Libraries: Everything to Everyone?

Or Jack of All Trades but Master of None?

Justin Hoenke recently voiced the argument that public librarians need to be “everything to every community member.” This argument unleashed a lot of push back from librarians. Stephanie Chase posted a tweet thread in response to the push back and it’s worth reading.

Her essential argument responds to librarians who, as she perceives, don’t want libraries to be different than what they were in our romanticized youths.

She states:

HARD FACTS TIME: THE LIBRARY OF YOUR YOUTH DOESN’T EXIST ANYMORE.

I agree with this 100%. There are librarians who resist change because they don’t want the library to evolve. That’s a real problem. She also links to a recent LitHub article, “Stop. The library isn’t your private, childhood memory palace.” I love this article and I agree with it 100%. I tweeted it out myself when it was first posted online.

I came to libraries because they’re so adaptable. Because I’m excited to serve my community in a time of tremendous change. Because I relish the challenge of figuring out how to respond to changing needs and demographics. In his book, Part of Our Lives: A People’s History of the American Public Library, Wayne Wiegand points out public libraries have always adapted to changing needs and circumstances. There’s always been resistance to change, both internal and external. This is all to be expected.

Libraries should never be static entities—we need to be adaptable. The core of what we do is timeless—access, information, self-directed learning, self-directed entertainment—but of course our communities’ needs will change, and even the timeless needs will manifest differently, and technology will continue to alter how we access and consume information, sometimes in radical ways. This is good and healthy and exciting.

But I can’t completely agree that librarians need to be all things for all people. It’s not for the reasons Ms. Chase thinks. It starts with the following statement from her tweet thread:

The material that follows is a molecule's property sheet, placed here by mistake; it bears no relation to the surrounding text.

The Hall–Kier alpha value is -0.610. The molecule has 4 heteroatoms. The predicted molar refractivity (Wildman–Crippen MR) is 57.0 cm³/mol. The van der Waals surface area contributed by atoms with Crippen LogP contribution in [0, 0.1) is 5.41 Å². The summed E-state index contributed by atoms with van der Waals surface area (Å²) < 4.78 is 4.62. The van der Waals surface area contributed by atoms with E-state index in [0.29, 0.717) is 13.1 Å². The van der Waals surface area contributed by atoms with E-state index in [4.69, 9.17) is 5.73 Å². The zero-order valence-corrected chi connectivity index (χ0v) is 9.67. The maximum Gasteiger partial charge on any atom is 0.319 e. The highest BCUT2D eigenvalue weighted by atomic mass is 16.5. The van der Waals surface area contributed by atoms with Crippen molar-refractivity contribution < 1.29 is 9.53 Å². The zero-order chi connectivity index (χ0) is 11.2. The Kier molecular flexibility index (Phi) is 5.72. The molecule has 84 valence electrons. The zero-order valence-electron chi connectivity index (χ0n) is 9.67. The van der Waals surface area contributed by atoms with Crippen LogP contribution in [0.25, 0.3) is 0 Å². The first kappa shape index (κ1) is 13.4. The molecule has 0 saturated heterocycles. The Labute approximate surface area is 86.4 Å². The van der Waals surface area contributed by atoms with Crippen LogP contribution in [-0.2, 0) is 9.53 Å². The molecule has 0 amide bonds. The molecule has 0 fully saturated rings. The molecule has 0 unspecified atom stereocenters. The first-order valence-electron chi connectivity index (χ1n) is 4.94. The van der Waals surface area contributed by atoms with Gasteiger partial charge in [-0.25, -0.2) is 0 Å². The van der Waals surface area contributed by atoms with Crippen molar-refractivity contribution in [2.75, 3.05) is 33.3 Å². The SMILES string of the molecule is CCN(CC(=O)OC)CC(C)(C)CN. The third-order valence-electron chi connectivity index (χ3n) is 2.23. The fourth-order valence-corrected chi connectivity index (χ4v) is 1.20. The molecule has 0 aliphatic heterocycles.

Continue reading “Libraries: Everything to Everyone?”

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NaPoWriMo 2019: Reflections

I did it. 30 poems in 30 days. * It’s the most I’ve ever written in one stretch in my life. I didn’t write one poem per day—there were some days I wrote nothing and some days I wrote more than one—and I posted a couple out of order. But I wrote 30 poems in the month of April and each one was in response to the suggested prompts from NaPoWriMo.net.

I think some of what I wrote was pretty good. Some are clearly dead in the water. Most are somewhere in the middle—the seed of an idea, good to just have something written. The only one I think is really finished is the minimalist poem I wrote for the last day.

At this point, I should turn to revision. Work on the ones I think have potential, scuplt and polish them. But I won’t. I just don’t have the desire to do that work. I take satisfaction in the act of creating a poem but the work of finishing it isn’t something I find rewarding.

So I leave behind a scattered trail of creative but unfinished pieces. I’d say that’s lazy of me but it’s never been my intention to publish, so that’s OK.

Continue reading “NaPoWriMo 2019: Reflections”